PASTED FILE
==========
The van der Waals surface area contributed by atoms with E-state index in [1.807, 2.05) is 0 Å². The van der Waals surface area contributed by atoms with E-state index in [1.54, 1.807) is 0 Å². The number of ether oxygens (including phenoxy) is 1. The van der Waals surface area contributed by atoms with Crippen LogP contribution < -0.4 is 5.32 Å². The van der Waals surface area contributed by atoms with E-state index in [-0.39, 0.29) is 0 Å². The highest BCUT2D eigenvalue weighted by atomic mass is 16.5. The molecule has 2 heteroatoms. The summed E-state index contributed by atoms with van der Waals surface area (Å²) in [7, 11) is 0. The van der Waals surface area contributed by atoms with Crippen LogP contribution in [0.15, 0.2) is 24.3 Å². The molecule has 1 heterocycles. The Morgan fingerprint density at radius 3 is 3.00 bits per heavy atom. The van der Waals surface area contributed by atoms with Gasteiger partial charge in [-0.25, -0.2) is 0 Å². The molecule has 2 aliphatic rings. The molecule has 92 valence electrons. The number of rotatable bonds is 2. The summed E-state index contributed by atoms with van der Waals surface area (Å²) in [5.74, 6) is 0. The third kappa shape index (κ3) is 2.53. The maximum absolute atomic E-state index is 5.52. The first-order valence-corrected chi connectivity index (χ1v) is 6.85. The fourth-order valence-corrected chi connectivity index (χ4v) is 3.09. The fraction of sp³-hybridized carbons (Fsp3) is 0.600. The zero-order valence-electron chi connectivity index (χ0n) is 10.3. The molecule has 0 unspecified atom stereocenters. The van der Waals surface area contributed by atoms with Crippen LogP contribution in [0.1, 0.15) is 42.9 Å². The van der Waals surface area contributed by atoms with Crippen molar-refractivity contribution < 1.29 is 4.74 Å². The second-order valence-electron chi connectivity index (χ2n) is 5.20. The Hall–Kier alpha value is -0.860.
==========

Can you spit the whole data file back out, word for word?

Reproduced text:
The van der Waals surface area contributed by atoms with E-state index in [1.807, 2.05) is 0 Å². The van der Waals surface area contributed by atoms with E-state index in [1.54, 1.807) is 0 Å². The number of ether oxygens (including phenoxy) is 1. The van der Waals surface area contributed by atoms with Crippen LogP contribution < -0.4 is 5.32 Å². The van der Waals surface area contributed by atoms with E-state index in [-0.39, 0.29) is 0 Å². The highest BCUT2D eigenvalue weighted by atomic mass is 16.5. The molecule has 2 heteroatoms. The summed E-state index contributed by atoms with van der Waals surface area (Å²) in [7, 11) is 0. The van der Waals surface area contributed by atoms with Crippen LogP contribution in [0.15, 0.2) is 24.3 Å². The molecule has 1 heterocycles. The Morgan fingerprint density at radius 3 is 3.00 bits per heavy atom. The van der Waals surface area contributed by atoms with Gasteiger partial charge in [-0.25, -0.2) is 0 Å². The molecule has 2 aliphatic rings. The molecule has 92 valence electrons. The number of rotatable bonds is 2. The summed E-state index contributed by atoms with van der Waals surface area (Å²) in [5.74, 6) is 0. The third kappa shape index (κ3) is 2.53. The maximum absolute atomic E-state index is 5.52. The first-order valence-corrected chi connectivity index (χ1v) is 6.85. The fourth-order valence-corrected chi connectivity index (χ4v) is 3.09. The fraction of sp³-hybridized carbons (Fsp3) is 0.600. The zero-order valence-electron chi connectivity index (χ0n) is 10.3. The molecule has 0 unspecified atom stereocenters. The van der Waals surface area contributed by atoms with Crippen LogP contribution in [0.1, 0.15) is 42.9 Å². The van der Waals surface area contributed by atoms with Crippen molar-refractivity contribution < 1.29 is 4.74 Å². The second-order valence-electron chi connectivity index (χ2n) is 5.20. The Hall–Kier alpha value is -0.860.